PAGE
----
Category Archives: dutch east indies

Blood in the East Indies

November 1st marks the day when, in 1945 after the cessation of the Pacific War, British warships carrying 1,500 troops arrived in Surabaya, the regional capital of East Java in the East Indies, to reinforce troops already there.

It was bad news for the resistance forces of the newly-declared Republic of Indonesia, who had begun fighting for their nation’s independence from Dutch colonial rule. The Japanese had occupied the Indies during the war but had formally surrendered just a week previously.

British ships arrived two days later, disgorging 3,000 troops under Brigadier Mallaby, who reached an uneasy truce with the Republican commander. Things went wrong and hostilities broke out. More troops arrived on November 1st as mentioned and three days later, a further 9,000 troops disembarked, setting the stage for a battle ten days later.

There were over 100,000 Indonesian combatants present but, by the end of it all, British dead numbered about six hundred while Indonesian deaths were more than ten times that number. The whole business was a tragedy, but the battle was seen by the nationalists as a sign of Indonesian grit and a symbol of the freedom struggle, and is commemorated even today.

You can read more about this battle at and


Kartini Day: Indonesia’s proto-feminist heroine

Raden Ajeng Kartini was cloistered in an aristocratic family, but managed to befriend some progressive Dutch and Indonesian individuals who stimulated her thinking. She was determined to improve the lot of Indies women, even though her father made her the fourth wife of an older man. She poured her heart and hopes into letters to liberal-minded friends but died following childbirth at 25.

A collection of her letters was published posthumously, in English called “Through Darkness to Light” and later “Letters of a Javanese Princess”. These spread her ideas and are still republished today. For more, see:

Indonesian Independence Day

On 17 August 1945, just two days after Japan had admitted defeat in World War Two, Indonesia proclaimed its independence from Dutch colonial rule. The man doing the proclaiming was the new nation’s first leader, President Sukarno. See–5aOg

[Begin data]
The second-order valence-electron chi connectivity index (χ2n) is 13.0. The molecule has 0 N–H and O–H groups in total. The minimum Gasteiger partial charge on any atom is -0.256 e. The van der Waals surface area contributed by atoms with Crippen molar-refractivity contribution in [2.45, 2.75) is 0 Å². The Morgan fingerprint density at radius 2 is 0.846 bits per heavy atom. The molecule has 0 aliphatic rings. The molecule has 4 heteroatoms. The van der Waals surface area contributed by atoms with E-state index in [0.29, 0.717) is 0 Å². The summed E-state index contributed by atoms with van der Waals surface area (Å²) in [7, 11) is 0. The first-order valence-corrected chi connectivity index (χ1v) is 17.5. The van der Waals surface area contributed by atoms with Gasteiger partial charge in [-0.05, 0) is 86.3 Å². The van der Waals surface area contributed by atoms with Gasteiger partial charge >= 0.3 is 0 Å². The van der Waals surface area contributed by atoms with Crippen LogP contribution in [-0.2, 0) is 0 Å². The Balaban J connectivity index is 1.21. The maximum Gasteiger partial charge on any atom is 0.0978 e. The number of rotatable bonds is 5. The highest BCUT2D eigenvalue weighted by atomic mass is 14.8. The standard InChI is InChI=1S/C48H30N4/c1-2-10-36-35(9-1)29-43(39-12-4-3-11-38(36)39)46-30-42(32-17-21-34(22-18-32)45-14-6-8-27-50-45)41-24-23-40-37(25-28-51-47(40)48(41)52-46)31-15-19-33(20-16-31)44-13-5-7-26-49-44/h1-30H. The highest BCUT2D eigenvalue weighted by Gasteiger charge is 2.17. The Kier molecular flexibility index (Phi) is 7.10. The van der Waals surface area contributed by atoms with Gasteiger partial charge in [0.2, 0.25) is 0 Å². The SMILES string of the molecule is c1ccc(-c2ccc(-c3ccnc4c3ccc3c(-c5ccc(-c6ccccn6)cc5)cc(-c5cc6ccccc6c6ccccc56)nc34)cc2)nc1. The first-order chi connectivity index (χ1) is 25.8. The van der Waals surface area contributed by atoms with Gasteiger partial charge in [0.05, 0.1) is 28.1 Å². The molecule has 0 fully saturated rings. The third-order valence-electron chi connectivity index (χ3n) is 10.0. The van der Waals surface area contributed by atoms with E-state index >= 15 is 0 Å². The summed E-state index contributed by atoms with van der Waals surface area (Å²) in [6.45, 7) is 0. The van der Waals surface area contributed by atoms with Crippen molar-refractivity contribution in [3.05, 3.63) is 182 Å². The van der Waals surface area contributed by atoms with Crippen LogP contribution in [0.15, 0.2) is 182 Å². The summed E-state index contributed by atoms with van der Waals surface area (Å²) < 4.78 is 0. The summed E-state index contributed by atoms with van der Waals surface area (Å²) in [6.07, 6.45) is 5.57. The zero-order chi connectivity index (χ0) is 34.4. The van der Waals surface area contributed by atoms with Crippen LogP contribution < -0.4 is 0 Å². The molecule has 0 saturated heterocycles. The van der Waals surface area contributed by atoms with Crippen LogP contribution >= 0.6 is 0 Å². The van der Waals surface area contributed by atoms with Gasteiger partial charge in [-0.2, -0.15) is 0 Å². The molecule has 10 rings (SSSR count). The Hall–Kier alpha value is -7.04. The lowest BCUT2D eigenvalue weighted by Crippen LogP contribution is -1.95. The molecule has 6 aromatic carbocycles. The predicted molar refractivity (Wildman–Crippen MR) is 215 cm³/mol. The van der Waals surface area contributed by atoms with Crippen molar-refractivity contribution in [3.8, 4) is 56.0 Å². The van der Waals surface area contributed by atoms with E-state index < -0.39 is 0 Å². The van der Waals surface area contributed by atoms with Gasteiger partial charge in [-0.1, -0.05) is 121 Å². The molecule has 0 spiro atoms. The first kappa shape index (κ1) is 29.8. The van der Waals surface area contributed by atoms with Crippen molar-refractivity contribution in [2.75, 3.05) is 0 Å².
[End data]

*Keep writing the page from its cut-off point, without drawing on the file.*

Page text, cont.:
It wasn’t smooth sailing. The Netherlands did not accept the proclamation but was unready to reinstall government there immediately, so – ironically – the Japanese were left with the task of keeping the peace until Allied command for Southeast Asia (SEAC) could sent troops in. Indonesian nationalists didn’t fancy any of the above and hostilities broke out. In some cases, sympathetic Japanese commanders allowed arms and munitions to fall into the hands of the nationalists.

Then SEAC sent in its troops, mainly Indian sepoys with British brass. Hell broke loose. You can read about it at these links: DUTCH EAST INDIES October 1945: the Battle of Surabaya part 1 and DUTCH EAST INDIES November 1945: the Battle of Surabaya part 2.

After five years of struggle, Indonesia was finally recognised as an independedent nation. Happy Birthday, Indonesia!

Heroes Day: the eve of Armistice Day

We all know 11 November is Armistice Day, when we remember those fallen in battle, especially in major wars that everyone knows about. But few people other than Indonesians are familiar with the Battle of Surabaya, celebrated on 10 November as Heroes Day in Indonesia.

Indian troops under fire

This is despite the fact that one the main protagonists, apart from Indonesian nationalists, were the British armed forces (including many Indians), with numbers of Dutch personnel and a few Australians. It was a battle for independence for Indonesians and for reassertion of colonial power by the Dutch, with British and  – for a while – Japanese caught in between.

During the battle, there were propaganda broadcasts by ‘Surabaya Sue’, a Scots woman whose life included many moves, name changes, adventures and delusions. If she is to be believed, at least two Australians present crossed over to the Republican side, as did significant numbers of Indians.

BersiapinSurabayaTo see how the battle worked out, click  DUTCH EAST INDIES October 1945: the Battle of Surabaya part 1 and DUTCH EAST INDIES November 1945: the Battle of Surabaya part 2.

Happy Heroes Day to Indonesia, and respectful remembrance to all Commonwealth forces who did what they thought was their duty.

DUTCH EAST INDIES November 1945: the Battle of Surabaya part 2

This post is about a pivotal battle in the Indonesian struggle for independence. For an account of the first month of struggle, see 

British forces advancing in Surabaya.